First-Aid: Medical Safety

Medicines are piaying an increasingly important role in maintaining the health of individuals, in today’s jet age.


It is a must that every house has a first-aid box. It is imperative that this box is not kept locked in a cupboard. Keys are the worst things to find in an emergency. It is also important that all the people in the house be given a basic training in first-aid.

Important phone numbers of all members of the household, police, doctor, hospital, ambulance, fire-brigade, relatives and friends, and immediate neighbours should be readily available.

When people from one state or country move to another, it is likely that the family members may not know the language of the adopted place. If this is the case, they will not be able to talk to the neighbours or the police. In such cases, they should rehearse a few phrases to use in an emergency so as to be able to give the person at the other end of the telephone line some idea of the emergency situation, the location of the house, and also say that the caller cannot answer any questions since he does not know the language. It would be ideal if some mock exercises are conducted as to how to make an emergency phone call during a hypothetical emergency situation.

Everyone in the house should know what to do should someone get hurt. The injuries can be of several types : burns, electric shock, accidental poisoning, drug overdose, cuts by sharp-edged items, fall resulting in a fracture, heart attack, epileptic attack, etc.

One should know who to contact (doctor, hospital, etc.) in case of an emergency, and other preliminary steps to be taken. These steps would of course depend upon the extent of the injury as well as the experience of the rescuer. One should also know what to do if the phone does not work, if the doctor is away, etc. All the steps should be reviewed after they have been used to handle an emergency, and any shortfalls removed.

Minimum essential information about each person in the household should be kept handy. It should be kept in the wallet/ purse of the person, in the house, office, and with the family doctor. This should include the names of medication being taken regularly, the diseases (diabetes, heart problems, etc.) one might be suffering from, blood group, allergies, any special conditions, etc.


Many bottles look alike. So do read the labels before using any medicine.

All medicines, when used in excess, or in incompatible combinations, or with any prohibited physical activity, may lead to life-threatening situations. Sometimes an out-of-date medicine may do harm rather than good. This applies to all medicines including vitamins, sleeping pills, even herbal and folk medicines, etc.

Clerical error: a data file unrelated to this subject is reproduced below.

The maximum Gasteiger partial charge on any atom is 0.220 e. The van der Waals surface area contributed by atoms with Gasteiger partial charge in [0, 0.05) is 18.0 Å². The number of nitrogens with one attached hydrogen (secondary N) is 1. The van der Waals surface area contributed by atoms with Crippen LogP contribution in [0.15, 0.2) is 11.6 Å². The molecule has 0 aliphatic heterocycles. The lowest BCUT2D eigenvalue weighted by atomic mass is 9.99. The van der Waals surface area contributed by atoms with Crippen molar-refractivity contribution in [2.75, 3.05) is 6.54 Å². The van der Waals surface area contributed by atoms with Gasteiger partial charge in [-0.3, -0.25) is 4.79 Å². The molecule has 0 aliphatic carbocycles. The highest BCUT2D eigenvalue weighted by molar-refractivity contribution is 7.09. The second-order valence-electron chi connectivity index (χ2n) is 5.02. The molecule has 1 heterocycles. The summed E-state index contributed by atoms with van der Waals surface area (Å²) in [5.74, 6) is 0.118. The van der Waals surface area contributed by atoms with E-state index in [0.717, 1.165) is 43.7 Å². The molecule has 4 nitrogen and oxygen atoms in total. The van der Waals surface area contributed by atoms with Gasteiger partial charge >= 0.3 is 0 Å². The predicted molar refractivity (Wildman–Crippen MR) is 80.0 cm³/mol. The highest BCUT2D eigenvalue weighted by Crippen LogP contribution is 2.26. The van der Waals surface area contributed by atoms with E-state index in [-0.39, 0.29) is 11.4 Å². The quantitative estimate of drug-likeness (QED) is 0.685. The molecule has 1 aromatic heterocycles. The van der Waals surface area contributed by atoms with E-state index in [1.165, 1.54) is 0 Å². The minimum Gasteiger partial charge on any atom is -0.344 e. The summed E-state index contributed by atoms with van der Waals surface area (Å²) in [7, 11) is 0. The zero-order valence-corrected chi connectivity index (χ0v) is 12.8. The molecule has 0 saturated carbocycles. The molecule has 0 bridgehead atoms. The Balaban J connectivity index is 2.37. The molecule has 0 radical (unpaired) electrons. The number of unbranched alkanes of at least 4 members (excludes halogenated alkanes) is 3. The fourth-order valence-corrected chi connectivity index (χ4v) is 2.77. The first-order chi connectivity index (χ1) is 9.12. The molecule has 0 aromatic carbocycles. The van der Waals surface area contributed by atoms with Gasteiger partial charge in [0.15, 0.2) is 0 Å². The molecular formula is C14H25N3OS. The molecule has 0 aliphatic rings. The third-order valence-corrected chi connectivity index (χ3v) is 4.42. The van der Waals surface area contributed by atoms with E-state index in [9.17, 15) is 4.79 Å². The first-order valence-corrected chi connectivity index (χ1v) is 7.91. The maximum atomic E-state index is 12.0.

Vitamins for children are often sugar-coated. Children may take a large dose assuming them to be candy. This can be very dangerous. Keep all medicines away from the reach of children.

Fancy coloured pills and medicine containers attract children right from the time they begin to crawl. Keep all such items out of their reach.

Do not drink medicine directly from the bottle since you may ingest more than required.

A thermometer is a useful aid in the diagnosis of fever and to follow its course of treatment. It can, however, be catastrophic if it breaks in the mouth and the patient swallows some of the mercury. Hence, when using it with children or with a patient who is sleepy or prone to epileptic attacks or violent temper, one should be very careful and vigilant. In case of accidental swallowing of the mercury, the patient needs an emergency stomach wash in a hospital and no time should be lost in contacting a doctor.

The medicine cabinet should be cleaned once a year. Destroy and drain away all old, expired medicines as well as those that are no longer needed.

There are several medicines that come in squeeze tubes like toothpaste. Do not keep medicine and toothpaste in the same place, lest the medicine be mistaken for the paste or vice-versa.

When you have guests visiting, be extra careful. They may leave their medicine on a table or in an easily accessible handbag where children can get to them.

Inoculations and vaccinations should be done as advised by your doctor. If there are pets in the house, every one should be inoculated against their bites and scratches. Tetanus shot on a regular basis is very helpful. Blood transfusion is a life-saving measure. With the spread of diseases like hepatitis and AIDS, thorough testing of blood to be transfused is necessary. Alternatively, one may donate one’s own blood over a period of one or two weeks prior to surgery and let that blood be used for transfusion.

Burns can be caused by a fire, chemicals, steam, electricity, or hot liquids. The burns area should be cooled by cold water for sufficient time so as to remove the heat from inside the flesh too. The victim should be protected from infection by not removing his burnt clothing and by not touching the blistered skin. Get medical help immediately.

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